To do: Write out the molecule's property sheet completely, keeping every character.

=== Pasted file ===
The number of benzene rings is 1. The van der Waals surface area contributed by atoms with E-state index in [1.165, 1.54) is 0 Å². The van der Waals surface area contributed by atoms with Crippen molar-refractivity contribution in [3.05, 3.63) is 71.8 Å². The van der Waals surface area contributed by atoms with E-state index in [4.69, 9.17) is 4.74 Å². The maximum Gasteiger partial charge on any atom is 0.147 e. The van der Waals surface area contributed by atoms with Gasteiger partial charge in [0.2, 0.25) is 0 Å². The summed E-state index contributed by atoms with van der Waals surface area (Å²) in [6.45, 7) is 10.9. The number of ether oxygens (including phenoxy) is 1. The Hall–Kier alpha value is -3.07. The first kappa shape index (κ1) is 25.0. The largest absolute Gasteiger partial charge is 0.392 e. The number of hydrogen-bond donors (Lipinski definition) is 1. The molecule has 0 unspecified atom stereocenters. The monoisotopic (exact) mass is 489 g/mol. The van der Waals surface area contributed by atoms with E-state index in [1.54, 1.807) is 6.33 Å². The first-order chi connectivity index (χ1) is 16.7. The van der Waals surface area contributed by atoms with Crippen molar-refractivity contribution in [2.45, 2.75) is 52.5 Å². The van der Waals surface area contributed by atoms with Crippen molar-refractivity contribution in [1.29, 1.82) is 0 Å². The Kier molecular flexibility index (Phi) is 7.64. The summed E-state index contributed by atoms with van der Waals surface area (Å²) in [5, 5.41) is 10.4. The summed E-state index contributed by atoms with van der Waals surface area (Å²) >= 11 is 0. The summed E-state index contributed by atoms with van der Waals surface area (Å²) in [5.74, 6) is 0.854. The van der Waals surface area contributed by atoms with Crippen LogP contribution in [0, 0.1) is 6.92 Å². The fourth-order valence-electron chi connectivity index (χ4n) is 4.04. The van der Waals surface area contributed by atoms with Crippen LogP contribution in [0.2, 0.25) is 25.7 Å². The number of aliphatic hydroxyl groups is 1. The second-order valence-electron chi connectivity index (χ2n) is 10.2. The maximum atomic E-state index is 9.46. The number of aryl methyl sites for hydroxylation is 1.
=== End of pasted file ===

The number of benzene rings is 1. The van der Waals surface area contributed by atoms with E-state index in [1.165, 1.54) is 0 Å². The van der Waals surface area contributed by atoms with Crippen molar-refractivity contribution in [3.05, 3.63) is 71.8 Å². The van der Waals surface area contributed by atoms with E-state index in [4.69, 9.17) is 4.74 Å². The maximum Gasteiger partial charge on any atom is 0.147 e. The van der Waals surface area contributed by atoms with Gasteiger partial charge in [0.2, 0.25) is 0 Å². The summed E-state index contributed by atoms with van der Waals surface area (Å²) in [6.45, 7) is 10.9. The number of ether oxygens (including phenoxy) is 1. The Hall–Kier alpha value is -3.07. The first kappa shape index (κ1) is 25.0. The largest absolute Gasteiger partial charge is 0.392 e. The number of hydrogen-bond donors (Lipinski definition) is 1. The molecule has 0 unspecified atom stereocenters. The monoisotopic (exact) mass is 489 g/mol. The van der Waals surface area contributed by atoms with E-state index in [1.54, 1.807) is 6.33 Å². The first-order chi connectivity index (χ1) is 16.7. The van der Waals surface area contributed by atoms with Crippen molar-refractivity contribution in [2.45, 2.75) is 52.5 Å². The van der Waals surface area contributed by atoms with Crippen molar-refractivity contribution in [1.29, 1.82) is 0 Å². The Kier molecular flexibility index (Phi) is 7.64. The summed E-state index contributed by atoms with van der Waals surface area (Å²) in [5, 5.41) is 10.4. The summed E-state index contributed by atoms with van der Waals surface area (Å²) >= 11 is 0. The summed E-state index contributed by atoms with van der Waals surface area (Å²) in [5.74, 6) is 0.854. The van der Waals surface area contributed by atoms with Crippen LogP contribution in [0, 0.1) is 6.92 Å². The fourth-order valence-electron chi connectivity index (χ4n) is 4.04. The van der Waals surface area contributed by atoms with Crippen LogP contribution in [0.2, 0.25) is 25.7 Å². The number of aliphatic hydroxyl groups is 1. The second-order valence-electron chi connectivity index (χ2n) is 10.2. The maximum atomic E-state index is 9.46. The number of aryl methyl sites for hydroxylation is 1.